Students in Kampong Thom and Siem Reap provinces last week learned that protecting wildlife can be beneficial to both local communities and the environment at a workshop hosted by the Wildlife Conservation Society.
Nheb Nguen, a WCS representative, said the students were brought from their respective provinces to the workshop to highlight the importance of protecting the Bengal Florican and other water birds.
More than 200 students participated in the workshop that mainly focused on wildlife awareness for the Northern Tonle Sap Protected Landscape.
“It has been the role of school children to find nests and guard over these animals throughout the years,” said Mr Nguen.
“Awareness of these issues benefit local communities by earning money through ecotourism projects,” he added. “At the same time, conservation could reduce the threat to wildlife from poachers.”
The Bengal Florican is listed as critically endangered by the International Union for Conservation of Nature.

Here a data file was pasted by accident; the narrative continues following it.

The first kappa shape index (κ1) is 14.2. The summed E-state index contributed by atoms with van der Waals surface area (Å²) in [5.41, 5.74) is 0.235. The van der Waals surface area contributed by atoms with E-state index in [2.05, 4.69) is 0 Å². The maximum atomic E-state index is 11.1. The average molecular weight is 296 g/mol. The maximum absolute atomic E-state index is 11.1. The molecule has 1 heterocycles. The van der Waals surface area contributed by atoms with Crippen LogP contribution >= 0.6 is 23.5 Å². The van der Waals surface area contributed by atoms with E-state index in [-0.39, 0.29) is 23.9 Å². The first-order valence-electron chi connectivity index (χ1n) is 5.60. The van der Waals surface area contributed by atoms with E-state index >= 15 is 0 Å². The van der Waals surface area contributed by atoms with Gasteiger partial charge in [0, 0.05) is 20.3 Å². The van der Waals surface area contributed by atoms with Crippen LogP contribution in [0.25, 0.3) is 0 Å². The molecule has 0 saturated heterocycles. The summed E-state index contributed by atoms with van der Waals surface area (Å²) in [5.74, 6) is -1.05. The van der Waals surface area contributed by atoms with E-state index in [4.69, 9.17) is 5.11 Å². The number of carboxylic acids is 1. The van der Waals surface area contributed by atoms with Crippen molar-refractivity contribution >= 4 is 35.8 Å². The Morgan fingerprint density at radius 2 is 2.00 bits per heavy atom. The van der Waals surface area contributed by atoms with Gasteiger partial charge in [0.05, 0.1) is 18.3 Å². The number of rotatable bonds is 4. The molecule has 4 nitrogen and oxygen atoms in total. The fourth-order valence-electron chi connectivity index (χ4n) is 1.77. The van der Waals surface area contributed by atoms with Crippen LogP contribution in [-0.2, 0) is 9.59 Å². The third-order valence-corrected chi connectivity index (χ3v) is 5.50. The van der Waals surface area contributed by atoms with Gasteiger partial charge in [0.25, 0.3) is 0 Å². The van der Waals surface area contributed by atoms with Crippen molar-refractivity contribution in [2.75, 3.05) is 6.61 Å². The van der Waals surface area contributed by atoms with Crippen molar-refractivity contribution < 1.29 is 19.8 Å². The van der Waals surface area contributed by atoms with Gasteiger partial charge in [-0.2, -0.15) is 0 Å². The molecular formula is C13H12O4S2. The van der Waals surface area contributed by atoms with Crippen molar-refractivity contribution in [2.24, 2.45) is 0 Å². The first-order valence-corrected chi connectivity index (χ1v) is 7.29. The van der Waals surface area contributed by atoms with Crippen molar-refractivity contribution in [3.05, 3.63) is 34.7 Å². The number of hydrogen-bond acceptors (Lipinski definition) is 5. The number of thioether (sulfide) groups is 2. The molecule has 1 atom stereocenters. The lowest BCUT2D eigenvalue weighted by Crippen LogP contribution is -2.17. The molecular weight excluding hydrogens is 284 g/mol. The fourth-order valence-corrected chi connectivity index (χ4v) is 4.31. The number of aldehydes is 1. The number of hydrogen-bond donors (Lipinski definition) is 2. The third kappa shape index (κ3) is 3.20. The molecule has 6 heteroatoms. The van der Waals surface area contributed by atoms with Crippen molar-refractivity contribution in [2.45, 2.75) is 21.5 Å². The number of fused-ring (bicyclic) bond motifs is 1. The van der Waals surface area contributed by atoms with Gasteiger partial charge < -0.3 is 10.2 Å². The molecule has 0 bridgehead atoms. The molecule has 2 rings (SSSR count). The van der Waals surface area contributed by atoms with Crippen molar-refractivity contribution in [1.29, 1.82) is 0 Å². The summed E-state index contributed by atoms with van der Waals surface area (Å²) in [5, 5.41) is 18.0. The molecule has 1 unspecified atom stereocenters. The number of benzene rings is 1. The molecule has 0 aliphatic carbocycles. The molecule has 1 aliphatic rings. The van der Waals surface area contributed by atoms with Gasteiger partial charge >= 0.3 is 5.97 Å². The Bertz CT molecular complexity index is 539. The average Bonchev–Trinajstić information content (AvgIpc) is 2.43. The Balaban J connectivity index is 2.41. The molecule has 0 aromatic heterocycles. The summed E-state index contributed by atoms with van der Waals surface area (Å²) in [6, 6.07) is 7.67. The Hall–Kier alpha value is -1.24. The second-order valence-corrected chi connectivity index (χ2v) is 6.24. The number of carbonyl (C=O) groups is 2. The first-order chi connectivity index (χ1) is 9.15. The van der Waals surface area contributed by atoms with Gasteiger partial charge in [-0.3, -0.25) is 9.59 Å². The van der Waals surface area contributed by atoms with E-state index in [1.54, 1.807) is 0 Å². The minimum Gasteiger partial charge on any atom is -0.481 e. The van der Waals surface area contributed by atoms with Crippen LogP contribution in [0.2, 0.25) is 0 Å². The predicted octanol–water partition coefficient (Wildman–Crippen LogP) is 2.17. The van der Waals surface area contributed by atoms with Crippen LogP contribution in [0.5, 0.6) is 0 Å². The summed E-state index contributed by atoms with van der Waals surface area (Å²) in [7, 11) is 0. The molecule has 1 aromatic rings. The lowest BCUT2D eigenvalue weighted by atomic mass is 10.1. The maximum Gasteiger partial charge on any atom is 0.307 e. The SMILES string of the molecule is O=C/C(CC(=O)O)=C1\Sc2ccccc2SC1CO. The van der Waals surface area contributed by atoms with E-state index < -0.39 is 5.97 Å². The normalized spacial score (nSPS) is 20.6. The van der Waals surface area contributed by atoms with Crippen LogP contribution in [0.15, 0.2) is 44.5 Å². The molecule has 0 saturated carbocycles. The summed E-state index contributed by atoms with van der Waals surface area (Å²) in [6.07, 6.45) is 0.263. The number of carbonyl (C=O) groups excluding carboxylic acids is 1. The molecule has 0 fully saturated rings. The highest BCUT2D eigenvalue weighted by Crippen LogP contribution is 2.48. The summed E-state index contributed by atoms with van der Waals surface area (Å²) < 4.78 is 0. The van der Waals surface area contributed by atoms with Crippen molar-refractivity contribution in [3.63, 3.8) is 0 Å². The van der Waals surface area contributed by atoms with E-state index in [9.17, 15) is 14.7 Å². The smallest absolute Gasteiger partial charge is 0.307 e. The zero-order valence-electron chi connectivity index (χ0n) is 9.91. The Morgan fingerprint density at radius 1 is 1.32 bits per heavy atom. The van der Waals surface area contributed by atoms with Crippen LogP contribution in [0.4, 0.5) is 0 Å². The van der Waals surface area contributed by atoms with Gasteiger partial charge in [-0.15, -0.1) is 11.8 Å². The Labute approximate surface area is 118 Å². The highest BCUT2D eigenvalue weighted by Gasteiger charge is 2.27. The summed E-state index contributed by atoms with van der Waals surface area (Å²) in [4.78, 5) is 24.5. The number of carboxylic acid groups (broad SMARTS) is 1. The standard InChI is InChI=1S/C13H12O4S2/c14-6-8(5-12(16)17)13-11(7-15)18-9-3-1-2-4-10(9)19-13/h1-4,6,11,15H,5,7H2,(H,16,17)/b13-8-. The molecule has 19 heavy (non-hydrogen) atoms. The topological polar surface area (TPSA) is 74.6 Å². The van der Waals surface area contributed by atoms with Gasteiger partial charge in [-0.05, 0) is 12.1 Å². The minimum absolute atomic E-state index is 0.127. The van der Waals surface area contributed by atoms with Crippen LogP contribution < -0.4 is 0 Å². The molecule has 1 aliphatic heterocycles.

According to IUCN data, the current population of the Bengal Florican is decreasing, with a global population of fewer than 800.
Cambodia plays a critical role in conserving the habitat of these birds. In Cambodia, there are approximately 432 Bengal Floricans in the country, and their numbers are dwindling.
The Northern Tonle Sap Protected Landscape was established in 2016. The protected status of the land allows for 31,156 hectares to cross Kampong Thom and Siem Reap provinces.
WCS works closely with the Environment Ministry to conserve wildlife on the protected lands by assisting law enforcement, protecting bird nests and raising awareness.
Villagers are hired to protect bird nests.